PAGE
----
Federal Funding Needed to Support Large-Scale, Randomized, Placebo-Controlled Clinical Trials

Thousands of clinical trials are underway in the United States to explore the use of cell-based therapies for many conditions, including neurological conditions, musculoskeletal conditions, cancer, cardiovascular disease, diabetes, wound healing, and immunological disease (including COVID-19). Cell-based therapies hold great hope for a range of conditions for which—to date—there has been no cure.

More than 90 percent of clinical trials involving cell-based therapies in the U.S. are either Phase 1 or Phase 2 trials. While results of early clinical studies are promising, the primary barrier to advancing such therapies is the significant cost of conducting large-scale, randomized clinical trials, which are a precursor to bringing safe and effective therapies to patients. The financial barriers are particularly problematic for academic and research institutions, as well as small biotechnology companies, who are responsible for the vast majority of clinical trials investigating the use of cell-based therapies in the United States.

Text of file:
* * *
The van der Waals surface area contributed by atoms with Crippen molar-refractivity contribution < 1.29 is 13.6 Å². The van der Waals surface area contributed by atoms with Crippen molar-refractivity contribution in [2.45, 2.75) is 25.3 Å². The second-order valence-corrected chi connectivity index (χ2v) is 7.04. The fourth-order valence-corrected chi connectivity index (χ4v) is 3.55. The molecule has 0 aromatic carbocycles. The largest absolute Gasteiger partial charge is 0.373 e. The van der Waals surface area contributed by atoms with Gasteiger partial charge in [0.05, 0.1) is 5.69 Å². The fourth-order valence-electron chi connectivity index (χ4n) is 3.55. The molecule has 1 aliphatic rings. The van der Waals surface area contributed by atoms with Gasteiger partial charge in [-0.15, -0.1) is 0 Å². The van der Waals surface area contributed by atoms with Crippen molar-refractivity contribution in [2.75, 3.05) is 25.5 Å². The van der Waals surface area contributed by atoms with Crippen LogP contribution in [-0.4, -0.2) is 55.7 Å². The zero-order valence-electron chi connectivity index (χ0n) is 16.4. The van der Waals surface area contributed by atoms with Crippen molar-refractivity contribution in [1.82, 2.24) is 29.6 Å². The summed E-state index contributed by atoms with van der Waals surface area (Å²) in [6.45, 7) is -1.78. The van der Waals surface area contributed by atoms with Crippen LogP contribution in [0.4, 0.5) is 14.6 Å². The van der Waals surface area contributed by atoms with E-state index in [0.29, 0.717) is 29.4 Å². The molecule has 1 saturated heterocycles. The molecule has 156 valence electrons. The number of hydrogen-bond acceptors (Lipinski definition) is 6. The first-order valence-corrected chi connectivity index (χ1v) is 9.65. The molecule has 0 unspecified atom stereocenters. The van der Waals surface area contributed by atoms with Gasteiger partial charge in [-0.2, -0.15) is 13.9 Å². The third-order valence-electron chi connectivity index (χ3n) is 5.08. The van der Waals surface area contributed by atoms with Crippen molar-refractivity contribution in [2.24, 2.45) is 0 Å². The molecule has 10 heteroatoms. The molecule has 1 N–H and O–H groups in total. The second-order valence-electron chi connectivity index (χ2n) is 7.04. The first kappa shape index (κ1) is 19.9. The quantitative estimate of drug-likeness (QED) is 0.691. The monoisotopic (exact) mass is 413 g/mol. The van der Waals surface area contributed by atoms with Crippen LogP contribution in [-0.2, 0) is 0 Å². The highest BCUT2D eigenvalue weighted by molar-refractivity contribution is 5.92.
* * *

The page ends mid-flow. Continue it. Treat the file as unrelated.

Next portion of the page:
Current federal support of cell-based therapies is lacking:

  • Less than one-half of one percent of total National Institutes of Health (NIH) funding over the last several years has been used to support clinical trials for cell-based therapies.
  • While the bipartisan 21st Century Cures Act did provide limited funding—$30 million—for regenerative medicine research, such funding expired on September 30, 2020.
  • A small number of states have recognized the need for funding and in fact, California voters approved a ballot measure in November 2020, providing $5.5 billion to support cell-based therapies through the California Institute of Regenerative Medicine (CIRM). Similar funding is needed to support these therapies for all Americans.

Federal support is urgently needed for cell-based therapies, including large-scale, randomized, placebo-controlled clinical trials to confirm early results, cell characterization, and optimization and scaling of manufacturing. Without federal support, the promise of cell-based therapies for patients in need will not be realized.

We urge policymakers to support the development and manufacturing of cell-based therapies for patients in need, including:

  • Large-scale, randomized, placebo-controlled clinical trials exploring the use of cell-based therapies for serious and life-threatening conditions;
  • Collaborative evidence development, including an outcomes database;
  • Clinical trials network to support sharing of best practices, lessons learned;
  • Support for characterization, optimization and scaling of manufacturing for such therapies;
  • Workforce development; and
  • Expert committee to oversee a program on cell-based therapies that cuts across multiple centers at the National Institutes of Health.